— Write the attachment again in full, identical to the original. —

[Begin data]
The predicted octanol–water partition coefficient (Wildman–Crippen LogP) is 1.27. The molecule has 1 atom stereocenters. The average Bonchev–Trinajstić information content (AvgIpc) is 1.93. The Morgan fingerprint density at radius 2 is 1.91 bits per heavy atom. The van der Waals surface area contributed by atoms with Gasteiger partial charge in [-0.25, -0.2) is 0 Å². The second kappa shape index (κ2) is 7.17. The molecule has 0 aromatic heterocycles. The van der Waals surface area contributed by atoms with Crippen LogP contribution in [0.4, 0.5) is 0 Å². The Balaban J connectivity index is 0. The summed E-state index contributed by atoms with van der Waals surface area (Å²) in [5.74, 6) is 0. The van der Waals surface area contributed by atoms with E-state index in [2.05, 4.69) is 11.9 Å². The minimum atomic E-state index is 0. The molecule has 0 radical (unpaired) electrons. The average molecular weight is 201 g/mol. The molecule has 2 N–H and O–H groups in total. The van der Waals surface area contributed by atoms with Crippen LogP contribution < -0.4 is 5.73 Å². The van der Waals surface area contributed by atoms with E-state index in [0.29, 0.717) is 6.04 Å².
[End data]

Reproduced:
The predicted octanol–water partition coefficient (Wildman–Crippen LogP) is 1.27. The molecule has 1 atom stereocenters. The average Bonchev–Trinajstić information content (AvgIpc) is 1.93. The Morgan fingerprint density at radius 2 is 1.91 bits per heavy atom. The van der Waals surface area contributed by atoms with Gasteiger partial charge in [-0.25, -0.2) is 0 Å². The second kappa shape index (κ2) is 7.17. The molecule has 0 aromatic heterocycles. The van der Waals surface area contributed by atoms with Crippen LogP contribution in [0.4, 0.5) is 0 Å². The Balaban J connectivity index is 0. The summed E-state index contributed by atoms with van der Waals surface area (Å²) in [5.74, 6) is 0. The van der Waals surface area contributed by atoms with E-state index in [2.05, 4.69) is 11.9 Å². The minimum atomic E-state index is 0. The molecule has 0 radical (unpaired) electrons. The average molecular weight is 201 g/mol. The molecule has 2 N–H and O–H groups in total. The van der Waals surface area contributed by atoms with Crippen LogP contribution < -0.4 is 5.73 Å². The van der Waals surface area contributed by atoms with E-state index in [0.29, 0.717) is 6.04 Å².